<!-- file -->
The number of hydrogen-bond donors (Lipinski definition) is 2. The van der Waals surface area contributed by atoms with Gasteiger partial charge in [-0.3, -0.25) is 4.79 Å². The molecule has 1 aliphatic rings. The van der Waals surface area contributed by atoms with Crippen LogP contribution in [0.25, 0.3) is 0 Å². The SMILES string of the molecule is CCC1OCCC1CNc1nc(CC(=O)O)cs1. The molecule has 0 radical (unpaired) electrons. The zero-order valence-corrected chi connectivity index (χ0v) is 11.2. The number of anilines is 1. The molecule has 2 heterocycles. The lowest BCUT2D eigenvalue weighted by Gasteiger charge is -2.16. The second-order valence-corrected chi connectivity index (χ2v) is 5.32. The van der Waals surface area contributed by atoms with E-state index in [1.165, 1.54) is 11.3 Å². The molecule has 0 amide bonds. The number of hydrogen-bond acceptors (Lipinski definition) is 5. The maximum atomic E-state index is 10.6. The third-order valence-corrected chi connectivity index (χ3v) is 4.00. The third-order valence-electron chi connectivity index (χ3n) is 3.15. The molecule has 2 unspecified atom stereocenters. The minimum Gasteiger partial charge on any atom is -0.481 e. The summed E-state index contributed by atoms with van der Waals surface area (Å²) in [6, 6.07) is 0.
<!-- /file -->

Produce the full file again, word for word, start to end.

The number of hydrogen-bond donors (Lipinski definition) is 2. The van der Waals surface area contributed by atoms with Gasteiger partial charge in [-0.3, -0.25) is 4.79 Å². The molecule has 1 aliphatic rings. The van der Waals surface area contributed by atoms with Crippen LogP contribution in [0.25, 0.3) is 0 Å². The SMILES string of the molecule is CCC1OCCC1CNc1nc(CC(=O)O)cs1. The molecule has 0 radical (unpaired) electrons. The zero-order valence-corrected chi connectivity index (χ0v) is 11.2. The number of anilines is 1. The molecule has 2 heterocycles. The lowest BCUT2D eigenvalue weighted by Gasteiger charge is -2.16. The second-order valence-corrected chi connectivity index (χ2v) is 5.32. The van der Waals surface area contributed by atoms with E-state index in [1.165, 1.54) is 11.3 Å². The molecule has 0 amide bonds. The number of hydrogen-bond acceptors (Lipinski definition) is 5. The maximum atomic E-state index is 10.6. The third-order valence-corrected chi connectivity index (χ3v) is 4.00. The third-order valence-electron chi connectivity index (χ3n) is 3.15. The molecule has 2 unspecified atom stereocenters. The minimum Gasteiger partial charge on any atom is -0.481 e. The summed E-state index contributed by atoms with van der Waals surface area (Å²) in [6, 6.07) is 0.